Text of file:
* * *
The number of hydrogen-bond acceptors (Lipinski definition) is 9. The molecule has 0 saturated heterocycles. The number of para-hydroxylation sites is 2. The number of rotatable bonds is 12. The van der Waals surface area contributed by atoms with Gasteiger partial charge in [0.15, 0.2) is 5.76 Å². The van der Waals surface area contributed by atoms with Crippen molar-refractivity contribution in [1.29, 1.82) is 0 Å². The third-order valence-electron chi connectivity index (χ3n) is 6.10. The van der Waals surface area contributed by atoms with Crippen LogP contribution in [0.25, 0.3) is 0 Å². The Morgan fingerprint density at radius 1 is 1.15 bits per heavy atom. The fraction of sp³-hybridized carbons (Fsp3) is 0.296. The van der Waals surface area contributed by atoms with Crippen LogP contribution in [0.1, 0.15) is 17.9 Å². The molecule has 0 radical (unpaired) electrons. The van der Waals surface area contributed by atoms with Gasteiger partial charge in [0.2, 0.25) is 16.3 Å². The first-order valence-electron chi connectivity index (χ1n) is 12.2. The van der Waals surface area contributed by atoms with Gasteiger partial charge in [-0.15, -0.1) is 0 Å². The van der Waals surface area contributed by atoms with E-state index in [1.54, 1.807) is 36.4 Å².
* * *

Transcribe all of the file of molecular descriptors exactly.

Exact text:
The number of hydrogen-bond acceptors (Lipinski definition) is 9. The molecule has 0 saturated heterocycles. The number of para-hydroxylation sites is 2. The number of rotatable bonds is 12. The van der Waals surface area contributed by atoms with Gasteiger partial charge in [0.15, 0.2) is 5.76 Å². The van der Waals surface area contributed by atoms with Crippen molar-refractivity contribution in [1.29, 1.82) is 0 Å². The third-order valence-electron chi connectivity index (χ3n) is 6.10. The van der Waals surface area contributed by atoms with Crippen LogP contribution in [0.25, 0.3) is 0 Å². The Morgan fingerprint density at radius 1 is 1.15 bits per heavy atom. The fraction of sp³-hybridized carbons (Fsp3) is 0.296. The van der Waals surface area contributed by atoms with Crippen LogP contribution in [0.1, 0.15) is 17.9 Å². The molecule has 0 radical (unpaired) electrons. The van der Waals surface area contributed by atoms with Gasteiger partial charge in [0.2, 0.25) is 16.3 Å². The first-order valence-electron chi connectivity index (χ1n) is 12.2. The van der Waals surface area contributed by atoms with Gasteiger partial charge in [-0.15, -0.1) is 0 Å². The van der Waals surface area contributed by atoms with E-state index in [1.54, 1.807) is 36.4 Å².